Perspectives, or Is Everyone Seeing the Same Movie?

July 15, 2007
A thought by James Berardinelli

I have gotten a lot of e-mails lately regarding my opinions of the two latest blockbusters, Transformers and Harry Potter and the Order of the Phoenix. This gives me an opportunity to address some of these comments while exploring a few "larger" issues.

Fundamentally, I don't see Transformers much differently from its many adherents. It is action oriented but character deficient with special effects trumping a storyline. The key to the film's entertainment factor rests not in the characters or the storyline or even the special effects. It's in the action. In fact, Transformers is all about action. It's there that the movie falls on its face for me. I'm not going to argue that there isn't plenty going on, but the mere presence of action doesn't equate to excitement, and that's the quality that fuels good popcorn flicks. When action generates suspense and excitement, as in Terminator 2, Aliens, Raiders of the Lost Ark, Jurassic Park, and so forth, the films become compulsively watchable.

The key to action being more than eye candy is the presence of characters worth caring about. They don't have to be fully three-dimensional but they have to be more than pawns in a CGI chess game. If the viewer makes an emotional investment in a character, that translates into tension and excitement. It elevates the action. In Transformers, it's tough to tell Shia Lebeouf from the scenery. I don't recall the character's name and didn't care whether he lived or died. That results in all of the film's vaunted spectacle action amounting to little more than visual chicanery. It's fun to look at for a few seconds but rapidly becomes tedious.

Likewise, I see Harry Potter and the Order of the Phoenix pretty much the same way that its detractors do: dark, brooding, and not really for little kids. Some reviewers would lead you to believe that's a bad thing, and I suppose it is if you think the film should be targeted exclusively at an under-10 audience. For me, it's excellent news. Harry Potter and his movie series are growing up. They're putting away childish things and starting to get serious. Generally speaking, all fantasy series worth their salt involve death and darkness. After all, what gets darker than the battle between good and evil? Good may ultimately triumph but evil's going to win some battles along the way.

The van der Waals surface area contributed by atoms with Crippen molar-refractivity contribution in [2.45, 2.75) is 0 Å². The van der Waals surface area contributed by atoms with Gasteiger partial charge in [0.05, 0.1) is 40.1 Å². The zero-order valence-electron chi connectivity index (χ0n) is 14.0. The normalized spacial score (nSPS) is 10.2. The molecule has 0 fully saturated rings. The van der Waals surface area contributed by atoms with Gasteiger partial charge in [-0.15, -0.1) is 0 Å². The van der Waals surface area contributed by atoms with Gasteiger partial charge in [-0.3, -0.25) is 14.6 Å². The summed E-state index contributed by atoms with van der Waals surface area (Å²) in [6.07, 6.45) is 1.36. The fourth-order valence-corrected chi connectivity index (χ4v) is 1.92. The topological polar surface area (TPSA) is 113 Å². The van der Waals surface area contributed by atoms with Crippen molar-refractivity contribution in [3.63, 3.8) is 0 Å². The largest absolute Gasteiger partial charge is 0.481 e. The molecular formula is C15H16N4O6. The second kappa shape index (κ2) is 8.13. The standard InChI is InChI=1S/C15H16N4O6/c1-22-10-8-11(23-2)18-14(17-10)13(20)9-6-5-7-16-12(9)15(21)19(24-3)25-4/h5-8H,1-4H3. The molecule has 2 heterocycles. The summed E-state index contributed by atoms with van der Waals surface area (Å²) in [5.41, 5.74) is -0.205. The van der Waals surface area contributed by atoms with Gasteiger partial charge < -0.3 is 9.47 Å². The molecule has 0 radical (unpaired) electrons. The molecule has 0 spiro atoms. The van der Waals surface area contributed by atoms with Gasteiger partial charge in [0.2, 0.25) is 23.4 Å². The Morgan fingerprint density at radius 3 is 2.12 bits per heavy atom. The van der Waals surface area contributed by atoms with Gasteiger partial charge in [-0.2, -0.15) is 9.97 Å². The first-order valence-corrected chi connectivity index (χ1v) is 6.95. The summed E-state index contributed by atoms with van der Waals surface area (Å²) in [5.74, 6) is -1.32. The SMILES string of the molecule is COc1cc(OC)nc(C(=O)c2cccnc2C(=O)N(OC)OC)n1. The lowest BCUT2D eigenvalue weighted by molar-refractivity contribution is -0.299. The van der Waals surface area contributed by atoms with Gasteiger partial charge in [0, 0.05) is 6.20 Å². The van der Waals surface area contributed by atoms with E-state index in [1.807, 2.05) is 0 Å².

Harry Potter's core audience has aged with the character. Yes, there are new Harry fans in the kindergarten age range, but the bulk of die-hard Potter enthusiasts - those who signed on with J.K. Rowling at the beginning or shortly thereafter - are either in high school or college. The Harry Potter books were never just for children, and neither were the movies. But, with each new entry, there's a sense of greater maturity. Those who complain that "the magic has gone" are failing to see that it's not the "magic" that is absent but the wonder of innocence. That's what one would reasonably expect to happen in any coming-of-age story, especially when the fate of the world is at stake.

While the majority of mainstream American movie-goers have accepted Transformers and Harry Potter and the Order of the Phoenix enthusiastically, reception among die-hards has been mixed. The reasons are similar: a lack of purity and faithfulness to the source material. Transformers fans are upset that the icons of their childhood have been changed and re-invented for this new movie. Harry Potter devotees are annoyed that favorite moments have been deleted from the screenplay in order to cut the production down to a reasonable size. To both of these groups, I provide similar advice: accept that change is inevitable. In order to widen the appeal of the robots, Michael Bay had to modernize them. One can argue about how he went about doing it, but the reality is that the Transformers of old would not have captured the kind of wide audience that these are doing. Regarding Harry Potter, it's necessary to realize that novels and films are different media. As a movie, Harry Potter and the Order of the Phoenix stands on its own, apart from its written inspiration. Those who want "more" need only read the book. The experience is not intended to be the same. In fact, one of my criticisms of the first two Harry Potter movies is that they felt like visual regurgitations of the books. Where's the creativity in that?

I am frequently asked, as in the case of these two movies, if I saw the same thing as Critic X, who provided a review that was the polar opposite of mine. The answer is yes, but we reacted in different ways to the material. That's the bottom line. It's not that I don't like popcorn summer blockbusters, it's that I don't think Transformers works as one. At this point, I have seen all the major summer movies except one (The Bourne Ultimatum). I can applaud two with no reservations: Knocked Up and Harry Potter and the Order of the Phoenix. For pure action, the best of the bunch is the flawed Live Free or Die Hard. For some, the summer of 2007 has been a fun excursion populated with old friends and impressive special effects. Others see only overly protracted examples of filmmakers who have not yet figured out how to translate action into excitement. Too often, I fear, I'm in the latter category.